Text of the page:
Insisting they had nothing to hide, on the evening of Jan. 13 federal authorities said they would make arrangements for the parents of the missing students to visit military installations. Federal governance secretary Miguel Ángel Osorio Chong announced on Jan. 14 that the military would also invite the government’s National Human Rights Commission (CNDH) to inspect the Iguala post, although he denied any involvement by the military in the September events. (LJ 1/14/15, 1/14/15, 1/15/15)

According to an investigative report published on Dec. 13 by the Mexican weekly Proceso, both the military and the federal police monitored the movements of the Ayotzinapa students the evening of Sept. 26 and were probably involved in the violence. Two researchers--Jorge Antonio Montemayor Aldrete from the National Autonomous University of Mexico (UNAM) and Pablo Ugalde Vélez from Mexico City’s Metropolitan Autonomous University (UAM)—have questioned the PGR’s conclusion that the missing students were killed and then incinerated at the Cocula dump. The researchers say it would be impossible to build a fire at the site that would be hot enough for the sort of full incineration the government claims. The military has its own modern crematoria, and the researchers have asked to see records of their use in late September. (LJ 1/4/15) The researchers also charge that vegetation shown in photos of the dump in November couldn’t have grown back so quickly after the intense heat from the supposed fire, and that if some students had been killed there, blood and other organic material would have left enough DNA in the soil for investigators to make positive identifications of the victims. (LJ 1/14/15)

In other news, a leader of the Triqui indigenous group, Julián González Domínguez, was kidnapped by 10 armed men from his home in Santiago Juxtlahuaca municipality, in Oaxaca near the Guerrero border, and was found dead at a nearby highway on Jan. 12, according to the Oaxaca International Indigenous Network (RIIO). González was a leader for many years in the Unification Movement of the Triqui Struggle (MULT); more recently, he was one of the founders of the National Regeneration Movement (MORENA), a new center-left party started by former presidential candidate Andrés Manuel López Obrador.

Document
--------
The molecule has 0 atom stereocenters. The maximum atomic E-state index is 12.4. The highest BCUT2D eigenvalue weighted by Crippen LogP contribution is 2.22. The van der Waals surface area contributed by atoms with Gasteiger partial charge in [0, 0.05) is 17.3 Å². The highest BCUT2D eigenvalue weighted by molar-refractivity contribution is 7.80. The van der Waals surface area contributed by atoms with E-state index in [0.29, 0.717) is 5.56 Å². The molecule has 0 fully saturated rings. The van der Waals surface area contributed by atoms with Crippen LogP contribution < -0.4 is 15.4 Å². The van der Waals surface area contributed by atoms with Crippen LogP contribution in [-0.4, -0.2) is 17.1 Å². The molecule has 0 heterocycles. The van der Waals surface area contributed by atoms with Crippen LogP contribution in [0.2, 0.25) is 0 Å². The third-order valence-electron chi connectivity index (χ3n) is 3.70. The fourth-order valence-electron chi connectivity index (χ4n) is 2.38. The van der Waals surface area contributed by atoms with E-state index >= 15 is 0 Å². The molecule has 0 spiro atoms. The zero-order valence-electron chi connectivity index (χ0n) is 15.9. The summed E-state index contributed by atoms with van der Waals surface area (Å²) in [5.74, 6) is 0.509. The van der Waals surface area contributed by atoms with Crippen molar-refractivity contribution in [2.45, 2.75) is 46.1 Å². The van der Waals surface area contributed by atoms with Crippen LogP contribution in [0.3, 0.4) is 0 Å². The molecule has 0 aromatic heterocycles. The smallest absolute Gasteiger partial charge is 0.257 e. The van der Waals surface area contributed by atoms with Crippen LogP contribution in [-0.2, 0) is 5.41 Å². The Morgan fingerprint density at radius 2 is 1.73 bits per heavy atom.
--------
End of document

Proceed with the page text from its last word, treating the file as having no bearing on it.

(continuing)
The Triqui zone has been the scene of violent conflicts between the MULT, the rival Independent Unification Movement of the Triqui Struggle (MULTI) and the Social Welfare Unity of the Triqui Region (UBISORT); the last organization is said to be a paramilitary group linked to the centrist Institutional Revolutionary Party (PRI) [see Update #1054]. González’s community also had a longstanding agrarian dispute with a nearby community directed by the PRI-affiliated National Campesino Confederation (CNC). RIIO said that González had been receiving threats and that another member of his community was kidnapped and murdered in December. The Inter-American Human Rights Commission (IACHR, or CIDH by its initials in Spanish), an agency of the Organization of American States (OAS), had issued “cautionary measures” calling on the Mexican authorities to protect the Triqui leader’s life. (Sputnik News 1/13/15)

*3. Puerto Rico: Machetero Prisoner Is Released
Some 150 supporters greeted Puerto Rican independence activist Norberto González Claudio at San Juan’s international airport on Jan. 15, hours after he was released from a federal prison in Coleman, Florida. González Claudio, a former member of the rebel Boricua Popular Army (EPB)-Macheteros, had served a three and one-half year prison term for his involvement in the group’s 1983 armed robbery of $7.1 million from a Wells Fargo depot in West Hartford, Connecticut—until then the largest heist on record. Arrested in May 2011 in the central Puerto Rican town of Cayey after spending 25 years as fugitive, González Claudio pleaded guilty in exchange for a shorter prison sentence [see Update #1133]. He was due to be released last September, but his time in Coleman was extended four months because of an alleged infraction. The activist’s relatives and colleagues saw this as part of a pattern of physical and psychological tortures they say he endured.